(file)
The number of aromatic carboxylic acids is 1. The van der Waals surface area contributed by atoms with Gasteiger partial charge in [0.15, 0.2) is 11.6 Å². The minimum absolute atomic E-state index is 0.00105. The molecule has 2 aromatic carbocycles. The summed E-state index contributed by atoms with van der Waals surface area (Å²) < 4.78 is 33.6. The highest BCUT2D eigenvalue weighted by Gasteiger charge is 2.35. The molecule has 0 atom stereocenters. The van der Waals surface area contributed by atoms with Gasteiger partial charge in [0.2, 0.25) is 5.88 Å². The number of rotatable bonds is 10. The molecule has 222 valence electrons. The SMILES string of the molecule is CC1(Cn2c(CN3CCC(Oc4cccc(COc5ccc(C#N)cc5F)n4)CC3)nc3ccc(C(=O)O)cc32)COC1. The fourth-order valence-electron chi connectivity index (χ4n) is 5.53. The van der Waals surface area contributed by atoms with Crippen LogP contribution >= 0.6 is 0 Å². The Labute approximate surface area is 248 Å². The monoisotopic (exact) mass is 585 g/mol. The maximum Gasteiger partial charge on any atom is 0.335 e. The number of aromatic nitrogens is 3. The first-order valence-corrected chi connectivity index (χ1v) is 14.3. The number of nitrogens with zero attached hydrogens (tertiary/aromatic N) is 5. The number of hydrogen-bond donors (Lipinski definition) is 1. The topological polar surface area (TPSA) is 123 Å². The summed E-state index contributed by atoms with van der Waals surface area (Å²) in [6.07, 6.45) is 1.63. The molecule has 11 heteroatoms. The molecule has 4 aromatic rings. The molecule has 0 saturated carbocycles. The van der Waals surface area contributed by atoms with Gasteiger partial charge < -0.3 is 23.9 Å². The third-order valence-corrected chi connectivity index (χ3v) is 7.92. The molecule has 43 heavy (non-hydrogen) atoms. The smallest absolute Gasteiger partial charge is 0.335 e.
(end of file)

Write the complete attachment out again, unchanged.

The number of aromatic carboxylic acids is 1. The van der Waals surface area contributed by atoms with Gasteiger partial charge in [0.15, 0.2) is 11.6 Å². The minimum absolute atomic E-state index is 0.00105. The molecule has 2 aromatic carbocycles. The summed E-state index contributed by atoms with van der Waals surface area (Å²) < 4.78 is 33.6. The highest BCUT2D eigenvalue weighted by Gasteiger charge is 2.35. The molecule has 0 atom stereocenters. The van der Waals surface area contributed by atoms with Gasteiger partial charge in [0.2, 0.25) is 5.88 Å². The number of rotatable bonds is 10. The molecule has 222 valence electrons. The SMILES string of the molecule is CC1(Cn2c(CN3CCC(Oc4cccc(COc5ccc(C#N)cc5F)n4)CC3)nc3ccc(C(=O)O)cc32)COC1. The fourth-order valence-electron chi connectivity index (χ4n) is 5.53. The van der Waals surface area contributed by atoms with Crippen LogP contribution >= 0.6 is 0 Å². The Labute approximate surface area is 248 Å². The monoisotopic (exact) mass is 585 g/mol. The maximum Gasteiger partial charge on any atom is 0.335 e. The number of aromatic nitrogens is 3. The first-order valence-corrected chi connectivity index (χ1v) is 14.3. The number of nitrogens with zero attached hydrogens (tertiary/aromatic N) is 5. The number of hydrogen-bond donors (Lipinski definition) is 1. The topological polar surface area (TPSA) is 123 Å². The summed E-state index contributed by atoms with van der Waals surface area (Å²) in [6.07, 6.45) is 1.63. The molecule has 11 heteroatoms. The molecule has 4 aromatic rings. The molecule has 0 saturated carbocycles. The van der Waals surface area contributed by atoms with Gasteiger partial charge < -0.3 is 23.9 Å². The third-order valence-corrected chi connectivity index (χ3v) is 7.92. The molecule has 43 heavy (non-hydrogen) atoms. The smallest absolute Gasteiger partial charge is 0.335 e.